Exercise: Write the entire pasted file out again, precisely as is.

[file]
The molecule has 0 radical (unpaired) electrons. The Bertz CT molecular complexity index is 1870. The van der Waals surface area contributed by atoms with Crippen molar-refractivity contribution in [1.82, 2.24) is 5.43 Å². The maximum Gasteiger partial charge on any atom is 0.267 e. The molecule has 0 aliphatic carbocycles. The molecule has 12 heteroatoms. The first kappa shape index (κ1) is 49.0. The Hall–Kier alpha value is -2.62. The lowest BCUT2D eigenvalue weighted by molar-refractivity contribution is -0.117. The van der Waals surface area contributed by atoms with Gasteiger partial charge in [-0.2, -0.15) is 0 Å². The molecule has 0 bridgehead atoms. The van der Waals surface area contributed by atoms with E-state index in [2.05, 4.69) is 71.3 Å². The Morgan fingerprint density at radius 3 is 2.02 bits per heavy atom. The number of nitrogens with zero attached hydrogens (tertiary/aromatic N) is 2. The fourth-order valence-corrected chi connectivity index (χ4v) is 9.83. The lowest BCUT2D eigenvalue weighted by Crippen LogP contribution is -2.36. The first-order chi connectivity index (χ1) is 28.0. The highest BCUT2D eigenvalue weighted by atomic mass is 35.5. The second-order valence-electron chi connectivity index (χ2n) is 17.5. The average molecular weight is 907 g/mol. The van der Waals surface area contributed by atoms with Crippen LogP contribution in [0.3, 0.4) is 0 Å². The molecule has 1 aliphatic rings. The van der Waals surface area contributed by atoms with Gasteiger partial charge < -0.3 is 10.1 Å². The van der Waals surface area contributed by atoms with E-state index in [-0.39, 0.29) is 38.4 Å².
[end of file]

The molecule has 0 radical (unpaired) electrons. The Bertz CT molecular complexity index is 1870. The van der Waals surface area contributed by atoms with Crippen molar-refractivity contribution in [1.82, 2.24) is 5.43 Å². The maximum Gasteiger partial charge on any atom is 0.267 e. The molecule has 0 aliphatic carbocycles. The molecule has 12 heteroatoms. The first kappa shape index (κ1) is 49.0. The Hall–Kier alpha value is -2.62. The lowest BCUT2D eigenvalue weighted by molar-refractivity contribution is -0.117. The van der Waals surface area contributed by atoms with Gasteiger partial charge in [-0.2, -0.15) is 0 Å². The molecule has 0 bridgehead atoms. The van der Waals surface area contributed by atoms with E-state index in [2.05, 4.69) is 71.3 Å². The Morgan fingerprint density at radius 3 is 2.02 bits per heavy atom. The number of nitrogens with zero attached hydrogens (tertiary/aromatic N) is 2. The fourth-order valence-corrected chi connectivity index (χ4v) is 9.83. The lowest BCUT2D eigenvalue weighted by Crippen LogP contribution is -2.36. The first-order chi connectivity index (χ1) is 28.0. The highest BCUT2D eigenvalue weighted by atomic mass is 35.5. The second-order valence-electron chi connectivity index (χ2n) is 17.5. The average molecular weight is 907 g/mol. The van der Waals surface area contributed by atoms with Crippen LogP contribution in [0.3, 0.4) is 0 Å². The molecule has 1 aliphatic rings. The van der Waals surface area contributed by atoms with Gasteiger partial charge < -0.3 is 10.1 Å². The van der Waals surface area contributed by atoms with E-state index in [-0.39, 0.29) is 38.4 Å².